This is the second installment in a two-part interview with chef Cesar Troisgros. You can find the first installment here.
The Daily Meal: What is important for a cook to develop?
Cesar Troisgros: Every cook needs to develop his own story, his own identity, and no matter what it is or looks like you have to own it. You can get inspired by others but you have to interpret your way. Last year we finally got in to Noma after trying to get a reservation for four years. Finally when we gave up and thought it's not happening and thought ‘Well, Noma and the food probably looked similar to pictures in his book,’ we got a reservation.
When I dined there I was very curious as to what it would be like and I have to say from the beginning to the end it was the best meal I have had so far. The atmosphere and the experience, from the moment when you enter the door to the very end, are exceptional. Redzepi is a genius and really understands that a restaurant experience is not just about dining, and when you go to Noma, he takes you into his own world. Even the service was exceptional and we found it a learning experience. Rene is such a nice person—not just a great cook but very humble and real. Maybe one day for one week I will get a chance to work there.
Do you travel to food events around the world?
We are selective, but I have been twice to Bangkok, San Francisco, New York, and Montreal. In fact, my father and I were in New York in March, and last October I was cooking at the Mandarin Oriental in Bangkok for a week-long event.
When you were in Spain, which chefs did you become acquainted with?
The Roca family for me is the best, as they are a really nice family and all the three brothers are extremely talented. I worked there at the old location and they moved to the present location while I was there. It was crazy; the lunch service was at the old location and then the dinner service at the new one on the same day. We moved everything in the afternoon and in a truly Spanish fashion, no one had tested out the ovens, stoves, or other equipment and we just nonchalantly served 50 or 60 guests that evening.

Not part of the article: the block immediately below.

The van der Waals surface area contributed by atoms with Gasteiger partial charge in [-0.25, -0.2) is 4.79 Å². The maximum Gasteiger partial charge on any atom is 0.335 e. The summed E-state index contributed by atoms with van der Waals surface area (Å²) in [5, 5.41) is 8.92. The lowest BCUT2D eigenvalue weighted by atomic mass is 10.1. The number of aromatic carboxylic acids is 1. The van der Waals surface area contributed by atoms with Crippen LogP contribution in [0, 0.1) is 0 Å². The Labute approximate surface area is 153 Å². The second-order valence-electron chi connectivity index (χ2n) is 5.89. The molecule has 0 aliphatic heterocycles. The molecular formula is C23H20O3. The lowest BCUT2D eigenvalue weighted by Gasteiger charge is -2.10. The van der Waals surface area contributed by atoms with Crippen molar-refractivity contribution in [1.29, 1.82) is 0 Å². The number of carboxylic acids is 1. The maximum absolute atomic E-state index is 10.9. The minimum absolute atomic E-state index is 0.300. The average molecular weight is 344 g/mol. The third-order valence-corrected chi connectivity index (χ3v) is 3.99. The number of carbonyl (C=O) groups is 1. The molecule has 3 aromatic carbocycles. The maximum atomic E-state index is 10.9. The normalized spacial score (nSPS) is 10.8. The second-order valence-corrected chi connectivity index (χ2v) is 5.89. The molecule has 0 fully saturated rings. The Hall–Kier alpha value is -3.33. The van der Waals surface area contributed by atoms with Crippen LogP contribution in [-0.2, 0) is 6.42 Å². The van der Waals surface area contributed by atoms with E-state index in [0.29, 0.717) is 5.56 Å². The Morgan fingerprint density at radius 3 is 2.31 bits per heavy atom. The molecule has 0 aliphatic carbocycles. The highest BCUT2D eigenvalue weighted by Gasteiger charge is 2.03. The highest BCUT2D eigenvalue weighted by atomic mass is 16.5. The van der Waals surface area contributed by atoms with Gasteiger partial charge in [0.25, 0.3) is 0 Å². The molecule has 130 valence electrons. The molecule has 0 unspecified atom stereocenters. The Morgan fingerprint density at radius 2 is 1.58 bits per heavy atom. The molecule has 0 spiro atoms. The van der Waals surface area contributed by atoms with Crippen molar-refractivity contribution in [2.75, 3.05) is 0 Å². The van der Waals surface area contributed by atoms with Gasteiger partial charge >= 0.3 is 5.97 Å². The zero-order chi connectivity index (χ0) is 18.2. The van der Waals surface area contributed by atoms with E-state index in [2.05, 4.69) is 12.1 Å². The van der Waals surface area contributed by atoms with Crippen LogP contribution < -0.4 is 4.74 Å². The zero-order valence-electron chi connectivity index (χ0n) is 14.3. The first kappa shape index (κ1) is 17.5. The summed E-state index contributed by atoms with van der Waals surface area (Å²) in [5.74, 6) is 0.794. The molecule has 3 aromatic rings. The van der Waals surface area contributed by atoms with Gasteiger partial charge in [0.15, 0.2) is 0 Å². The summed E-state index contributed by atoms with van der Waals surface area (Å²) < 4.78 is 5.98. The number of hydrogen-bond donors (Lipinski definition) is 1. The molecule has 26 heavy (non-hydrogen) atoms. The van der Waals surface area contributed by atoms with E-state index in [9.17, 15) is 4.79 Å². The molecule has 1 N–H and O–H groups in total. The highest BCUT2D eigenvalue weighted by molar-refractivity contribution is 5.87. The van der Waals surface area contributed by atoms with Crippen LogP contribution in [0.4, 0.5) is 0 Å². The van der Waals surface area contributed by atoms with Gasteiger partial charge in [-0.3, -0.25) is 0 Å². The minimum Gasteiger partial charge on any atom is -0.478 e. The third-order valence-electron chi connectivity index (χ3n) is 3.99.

Any other amusing incidents from that time?
I used to live upstairs in Jordi Roca's old room during the eight months I spent there. Every afternoon after service, I would walk through Can Roca and Montserrat, their mother, would make snacks for me as she is very affectionate and nice. The staff is like part of the family and they could go to Can Roca all through the day for breakfast, lunch, and dinner. and Montserrat cooked for everyone. I felt like I was part of the family and have very fond memories of that time. They took care not only of me but of everyone there and even now with all their success and stardom they’re still the same. It comes naturally to them and from their human values, and I think after you learn to cook what's more important is where you go to work.
What is an important factor in choosing where you work or stage?
You go to a place not only for the work or for the chef; you go for the personality and the atmosphere. You can choose to go to a palace or a small place, but it depends on you or whatever it is you are looking for. In the following years you will use what you see and what you retain from your experience.
Are you involved in the planning for the move to the new location of Maison Troisgros?
I am part of the whole process, along with my parents. My father and I have worked on the plans for everything; the kitchen, the décor—though my mother is taking care of it. If I have a suggestion about decor I am careful with how I approach my mother with it (laughing) and any way she knows better. It a sense of responsibility for Leo and myself that our parents are establishing this new base for us. I am very excited and very proud of my parents for taking on this huge venture and the risk for us.